Tag Archives: performance improvement

The next big lift in performance!

For decades organizations have sought and achieved productivity and performance improvement through information technology and process engineering initiatives. While these efforts streamlined and automated what organizations do to provide services and products, they failed to address many people and organization needs along the way. As a result, we still have a long way to go in order to achieve peak performance as suggested by figures 1 and 2 below.

 Automation and process evolution improve performance
Figure 1: Automation and process evolution improve performance.
There is a long way to go to achieve peak performance
Figure 2: There is a long way to go to achieve peak performance.

While the next wave of performance improvement may come from augmented reality, artificial intelligence, the internet-of-things, or any number of other things, it can also come, as suggested in figure 3, from enhancing the way people perform as individuals and together in groups, teams, and organization units. Leaders at all levels are challenged to get the most from their organizations and change initiatives by developing each person and their teams to fulfill their potential to perform and grow.

Organization & personal development provide the next wave of improvement
Figure 3: Organization & personal development provide the next wave of improvement.

Unfortunately, the skills to effectively lead this wave are not yet widely known or effectively taught and are difficult to figure out on-the-job even among bright and highly motivated professionals.  These skills can, however, be learned and immediately put to work to improve performance in any organization.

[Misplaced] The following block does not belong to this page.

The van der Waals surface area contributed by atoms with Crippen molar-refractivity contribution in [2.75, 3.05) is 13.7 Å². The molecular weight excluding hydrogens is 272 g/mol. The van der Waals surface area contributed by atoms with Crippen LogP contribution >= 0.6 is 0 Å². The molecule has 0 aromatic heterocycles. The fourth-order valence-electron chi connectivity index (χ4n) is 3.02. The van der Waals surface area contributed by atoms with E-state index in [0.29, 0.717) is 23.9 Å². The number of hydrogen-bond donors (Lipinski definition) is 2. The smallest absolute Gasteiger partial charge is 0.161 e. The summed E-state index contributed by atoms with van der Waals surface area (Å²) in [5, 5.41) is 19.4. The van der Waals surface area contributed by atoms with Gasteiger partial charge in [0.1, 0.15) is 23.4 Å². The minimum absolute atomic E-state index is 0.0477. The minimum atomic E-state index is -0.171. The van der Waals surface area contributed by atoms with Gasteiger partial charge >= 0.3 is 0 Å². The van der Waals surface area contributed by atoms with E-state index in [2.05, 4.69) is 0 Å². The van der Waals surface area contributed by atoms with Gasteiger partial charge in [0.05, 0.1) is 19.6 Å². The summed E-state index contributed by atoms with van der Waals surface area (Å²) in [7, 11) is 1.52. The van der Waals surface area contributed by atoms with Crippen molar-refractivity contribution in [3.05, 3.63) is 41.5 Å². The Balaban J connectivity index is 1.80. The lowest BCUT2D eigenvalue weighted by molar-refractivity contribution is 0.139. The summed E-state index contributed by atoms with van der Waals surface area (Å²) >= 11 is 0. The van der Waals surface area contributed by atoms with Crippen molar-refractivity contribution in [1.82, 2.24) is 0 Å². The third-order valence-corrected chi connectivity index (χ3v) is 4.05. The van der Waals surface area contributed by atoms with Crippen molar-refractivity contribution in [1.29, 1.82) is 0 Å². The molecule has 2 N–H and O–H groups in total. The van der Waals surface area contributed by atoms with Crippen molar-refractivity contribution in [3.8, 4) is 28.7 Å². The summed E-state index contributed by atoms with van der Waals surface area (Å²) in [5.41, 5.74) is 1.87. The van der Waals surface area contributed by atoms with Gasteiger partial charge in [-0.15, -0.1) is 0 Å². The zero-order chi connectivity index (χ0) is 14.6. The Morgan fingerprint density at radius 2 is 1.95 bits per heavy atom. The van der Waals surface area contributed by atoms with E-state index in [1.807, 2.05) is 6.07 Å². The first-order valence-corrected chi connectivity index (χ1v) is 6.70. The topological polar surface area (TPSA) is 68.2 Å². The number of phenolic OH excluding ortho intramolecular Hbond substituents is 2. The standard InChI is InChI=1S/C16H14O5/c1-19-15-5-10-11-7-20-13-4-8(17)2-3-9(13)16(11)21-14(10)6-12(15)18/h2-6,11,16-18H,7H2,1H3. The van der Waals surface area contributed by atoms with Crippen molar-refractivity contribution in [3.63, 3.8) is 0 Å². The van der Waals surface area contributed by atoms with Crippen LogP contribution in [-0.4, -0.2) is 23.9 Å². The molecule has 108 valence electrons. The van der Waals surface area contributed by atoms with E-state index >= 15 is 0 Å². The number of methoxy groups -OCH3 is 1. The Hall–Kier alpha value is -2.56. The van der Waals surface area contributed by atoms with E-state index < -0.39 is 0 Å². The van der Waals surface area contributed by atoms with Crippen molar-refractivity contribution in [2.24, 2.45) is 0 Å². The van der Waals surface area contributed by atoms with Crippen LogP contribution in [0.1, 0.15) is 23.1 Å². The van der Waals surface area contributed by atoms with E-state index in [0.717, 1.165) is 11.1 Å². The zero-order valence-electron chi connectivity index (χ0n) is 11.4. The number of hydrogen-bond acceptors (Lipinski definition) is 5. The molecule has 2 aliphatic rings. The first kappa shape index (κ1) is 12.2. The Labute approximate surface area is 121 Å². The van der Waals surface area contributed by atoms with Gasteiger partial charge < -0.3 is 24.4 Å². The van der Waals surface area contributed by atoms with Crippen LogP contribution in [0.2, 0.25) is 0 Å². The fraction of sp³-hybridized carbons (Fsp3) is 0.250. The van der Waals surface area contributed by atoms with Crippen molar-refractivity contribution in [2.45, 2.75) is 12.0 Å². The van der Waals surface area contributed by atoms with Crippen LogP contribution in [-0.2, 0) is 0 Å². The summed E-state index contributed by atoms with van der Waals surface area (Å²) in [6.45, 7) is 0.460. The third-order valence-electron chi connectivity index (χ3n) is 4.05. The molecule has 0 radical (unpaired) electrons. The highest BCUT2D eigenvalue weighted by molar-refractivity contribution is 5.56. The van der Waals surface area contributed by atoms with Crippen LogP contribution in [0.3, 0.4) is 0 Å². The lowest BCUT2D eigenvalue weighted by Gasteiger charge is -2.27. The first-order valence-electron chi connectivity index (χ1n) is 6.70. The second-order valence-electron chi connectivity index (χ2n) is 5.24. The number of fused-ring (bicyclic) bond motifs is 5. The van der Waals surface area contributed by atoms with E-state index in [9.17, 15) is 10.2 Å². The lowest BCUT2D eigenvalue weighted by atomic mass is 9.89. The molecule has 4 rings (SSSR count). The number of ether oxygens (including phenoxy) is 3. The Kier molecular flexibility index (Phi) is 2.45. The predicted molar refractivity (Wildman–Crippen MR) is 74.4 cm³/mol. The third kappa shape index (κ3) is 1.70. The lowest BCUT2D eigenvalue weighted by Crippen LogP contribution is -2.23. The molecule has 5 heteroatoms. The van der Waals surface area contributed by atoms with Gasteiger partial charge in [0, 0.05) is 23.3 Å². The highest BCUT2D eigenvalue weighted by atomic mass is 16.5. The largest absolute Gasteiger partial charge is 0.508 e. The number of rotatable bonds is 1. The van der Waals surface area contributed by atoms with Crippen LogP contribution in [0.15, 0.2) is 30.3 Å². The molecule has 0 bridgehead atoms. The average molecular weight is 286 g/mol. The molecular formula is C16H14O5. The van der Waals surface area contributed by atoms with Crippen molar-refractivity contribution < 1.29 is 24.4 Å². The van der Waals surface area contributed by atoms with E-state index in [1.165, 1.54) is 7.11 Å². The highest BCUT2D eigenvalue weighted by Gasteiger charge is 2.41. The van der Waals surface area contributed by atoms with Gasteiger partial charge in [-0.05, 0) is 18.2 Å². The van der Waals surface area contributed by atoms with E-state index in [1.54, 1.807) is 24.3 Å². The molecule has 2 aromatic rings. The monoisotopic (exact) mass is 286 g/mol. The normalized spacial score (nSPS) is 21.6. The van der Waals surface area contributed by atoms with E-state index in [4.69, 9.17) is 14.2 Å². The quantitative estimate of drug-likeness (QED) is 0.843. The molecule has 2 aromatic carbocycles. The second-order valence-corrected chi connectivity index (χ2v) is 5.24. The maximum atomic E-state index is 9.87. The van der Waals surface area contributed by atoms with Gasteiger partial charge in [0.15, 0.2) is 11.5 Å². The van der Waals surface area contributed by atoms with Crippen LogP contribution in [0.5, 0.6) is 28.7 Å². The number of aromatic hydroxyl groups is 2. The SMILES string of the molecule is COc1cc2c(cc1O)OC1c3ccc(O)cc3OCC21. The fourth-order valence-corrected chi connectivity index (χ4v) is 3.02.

IntelliVen content is rooted in the discipline of Behavioral Science as applied to real-world experiences by pioneering executives and cutting-edge executive coaches in public, private, venture-backed, and private-equity-owned for-profit, not-for-profit organizations.

Leaders and coaches can put the tools, methods, and principles posted on the IntelliVen site into highly effective practice and success in social, public, and commercial sector organizations of all sizes and stages of evolution.

It is hard to interest organization leaders in lifting performance through improved interpersonal dynamics. The reason is that it is harder to grasp than, say, buying a system or changing a business process.

As such it is incumbent upon those who sell and deliver improvement through upgrading behavior, to package and describe offerings in tangible terms. For example, rather than pitching Manage to Lead as tools, methods, and principles that help an organization to achieve its potential to perform and grow, it may be more tangible, and therefore more “buyable” if it is introduced as the Manage to Lead System and delivered in a staged, systematic, deliberate way.

The other key is to sell the benefit delivered, not the process by which it is achieved. For example, following the Manage to Lead System will increase growth rates and improve profit margins. That it does so principally by getting people and teams to work better together is incidental to the final result though it is an extraordinarily efficient way to achieve it.




How leaders should think about the importance of determining what is most important to change next.

Over time, organizations perform at some level.  After start-up things fall into place leading to a period of rapid growth.

Click on the graphic above for a walk through of the content in this post.

The rate of growth eventually slows and then plateaus perhaps due to new technology that spawns competition or maybe due to the organization slowing down in the face of its increased scope, scale, and complexity of operations.

At any point along the way there are three choices:

  • One is to keep doing things the way they have always been done.  Most of the time keeping things the same is the right answer because to do otherwise means constant change which leads to chaos.  On the other hand if an organization always only does that which it has done to be successful up to now someone or something will eventually overtake and possibly bury it.  One-product organizations such as some that sold buggy whips, record players, and video rentals are examples of those that rode a wave to oblivion.  Continue reading How leaders should think about the importance of determining what is most important to change next.